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Law enforcement and community activists push for revisions to Initiative 940 

click to enlarge The state Supreme Court ruled that I-940 had to go on November's ballot, despite backers striking a compromise with lawmakers last session.
  • The state Supreme Court ruled that I-940 had to go on November's ballot, despite backers striking a compromise with lawmakers last session.

After voters approved Initiative 940 — a ballot measure that will make it easier to prosecute cops who use deadly force — last month with 60 percent of the vote, stakeholders now want to alter the measure during the upcoming legislative session.

Prior to the initiative's passage, state law required that prosecutors prove that officers acted with "malice" to hold them criminally liable, a standard that critics argued was impossible to meet. I-940 removed that standard.

After submitting I-940 to the Legislature, police reform activists agreed with law enforcement representatives on a bill that would alter the language of the ballot measure. Lawmakers subsequently approved both the initiative and the bill altering it at the end of the 2018 legislative session to keep the measure off the ballot. But, prompted by litigation, the state Supreme Court eventually ruled that I-940 had to go before voters.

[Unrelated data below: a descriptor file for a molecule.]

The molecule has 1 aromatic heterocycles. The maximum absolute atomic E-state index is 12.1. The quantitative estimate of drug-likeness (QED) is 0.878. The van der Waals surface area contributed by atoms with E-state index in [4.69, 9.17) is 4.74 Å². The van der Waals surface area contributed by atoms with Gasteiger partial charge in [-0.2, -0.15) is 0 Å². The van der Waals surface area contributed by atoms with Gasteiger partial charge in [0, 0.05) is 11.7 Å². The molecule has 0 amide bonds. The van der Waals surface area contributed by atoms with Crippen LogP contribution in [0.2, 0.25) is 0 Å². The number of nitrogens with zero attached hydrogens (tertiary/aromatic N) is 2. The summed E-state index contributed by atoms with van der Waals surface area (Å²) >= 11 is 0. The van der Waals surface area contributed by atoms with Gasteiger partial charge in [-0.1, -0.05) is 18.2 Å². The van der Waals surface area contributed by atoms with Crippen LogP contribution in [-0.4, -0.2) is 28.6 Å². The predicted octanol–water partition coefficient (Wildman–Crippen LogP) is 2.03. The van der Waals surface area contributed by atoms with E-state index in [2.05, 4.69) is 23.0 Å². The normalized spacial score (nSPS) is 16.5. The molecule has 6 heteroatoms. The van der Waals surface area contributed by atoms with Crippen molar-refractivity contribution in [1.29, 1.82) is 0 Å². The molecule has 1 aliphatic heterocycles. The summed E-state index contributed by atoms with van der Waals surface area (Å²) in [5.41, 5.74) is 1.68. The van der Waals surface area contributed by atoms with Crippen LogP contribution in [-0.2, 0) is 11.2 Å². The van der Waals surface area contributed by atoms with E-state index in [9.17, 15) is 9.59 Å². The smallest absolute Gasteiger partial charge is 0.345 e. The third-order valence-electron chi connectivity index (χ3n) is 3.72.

According to proponents, the intent of the after-the-fact revisions is to make the changes that stakeholders had already agreed to prior to I-940's passage. "It's the agreement that we already came to at the end of last legislative session," says Monisha Harrell, a representative of De-Escalate Washington (the group that pushed I-940).

Specifically, the bill would alter the new standard that cops will be held to by requiring that prosecutors discern whether a reasonable officer would've deemed deadly force necessary to prevent serious injury or death to police or others in the same scenario.

"We're solidly behind it," Steve Strachan, executive director of the Washington Association of Sheriffs and Police Chiefs, says of the changes. "It's making the standard simpler and more understandable."

Amending a voter-approved ballot initiative requires a two-thirds majority vote in chambers of the state Legislature. But both Strachan and Harrell say they've received commitments from the majority and minority caucuses in both the House and Senate that their members will approve the bill.

"We feel really good about it," Harrell says. "We are following the will of the people."

The original print version of this article was headlined "Revisiting Reform"

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